“If I as a doctor was appointed to be the attorney general of the United States of America, what would you think? That’s kind of odd,” said Cassidy, a former medical doctor who doesn’t have a law degree.

Cassidy said Becerra ducked and weaved when asked at hearings this week about Medicare’s 340B drug pricing program, Temporary Assistance for Needy Families and pharmacy benefit managers.

“There are three major buckets in HHS and I asked him questions that were not ideological. I asked him questions in each of those three buckets and none of the three did he answer. He gave an answer that was a non-answer, which indicates, ‘I don’t have a good answer so I’m going to duck and weave,’” he said after Becerra testified before the two committees.

Senate Republican aides acknowledge it will be tough to derail Becerra, who could pick up GOP votes. No Democratic opposition has yet emerged, and Senate Majority Leader Charles SchumerChuck SchumerCould Andrew Cuomo — despite scandals — be re-elected because of Trump? Democratic negotiator: 'I believe we will' have infrastructure bill ready on Monday DACA court ruling puts weight of immigration reform on Democrats MORE (D-N.Y.) can get him confirmed on a straight party-line vote.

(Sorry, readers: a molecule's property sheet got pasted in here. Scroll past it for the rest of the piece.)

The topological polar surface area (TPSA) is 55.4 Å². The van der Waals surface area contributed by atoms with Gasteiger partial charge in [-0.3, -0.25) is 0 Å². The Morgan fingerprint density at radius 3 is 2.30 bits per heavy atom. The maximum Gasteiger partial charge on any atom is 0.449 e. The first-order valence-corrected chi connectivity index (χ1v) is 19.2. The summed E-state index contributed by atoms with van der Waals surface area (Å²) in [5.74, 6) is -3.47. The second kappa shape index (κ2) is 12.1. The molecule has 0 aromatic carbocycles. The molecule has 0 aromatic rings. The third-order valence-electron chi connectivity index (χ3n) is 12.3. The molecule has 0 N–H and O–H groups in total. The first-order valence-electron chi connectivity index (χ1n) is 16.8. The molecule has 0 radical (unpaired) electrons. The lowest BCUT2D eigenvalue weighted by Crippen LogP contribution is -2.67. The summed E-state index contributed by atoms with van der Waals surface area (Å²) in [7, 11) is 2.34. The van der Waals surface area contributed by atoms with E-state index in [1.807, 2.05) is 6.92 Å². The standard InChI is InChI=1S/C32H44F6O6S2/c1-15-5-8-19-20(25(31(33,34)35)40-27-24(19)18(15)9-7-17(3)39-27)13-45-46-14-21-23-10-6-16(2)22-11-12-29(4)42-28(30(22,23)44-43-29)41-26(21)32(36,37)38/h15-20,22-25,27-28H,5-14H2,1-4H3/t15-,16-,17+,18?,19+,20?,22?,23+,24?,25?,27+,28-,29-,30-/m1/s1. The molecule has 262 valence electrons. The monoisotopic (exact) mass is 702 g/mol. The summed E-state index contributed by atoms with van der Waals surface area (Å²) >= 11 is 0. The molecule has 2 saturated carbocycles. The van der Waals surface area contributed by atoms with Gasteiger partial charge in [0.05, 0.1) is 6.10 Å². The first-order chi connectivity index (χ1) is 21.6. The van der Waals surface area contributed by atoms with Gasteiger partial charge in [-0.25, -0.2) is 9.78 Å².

Two key Republican centrists, Sens. Susan CollinsSusan Margaret CollinsTransit funding, broadband holding up infrastructure deal The Hill's Morning Report - Infrastructure vote fails; partisan feud erupts over Jan. 6 panel Senate falling behind on infrastructure MORE (Maine) and Lisa MurkowskiLisa Ann MurkowskiWhy Biden's Interior Department isn't shutting down oil and gas Biden signs bill to bolster crime victims fund Bipartisan group says it's still on track after setback on Senate floor MORE (Alaska), haven’t yet said how they will vote, but they did not criticize Becerra during his testimony before the Health Committee.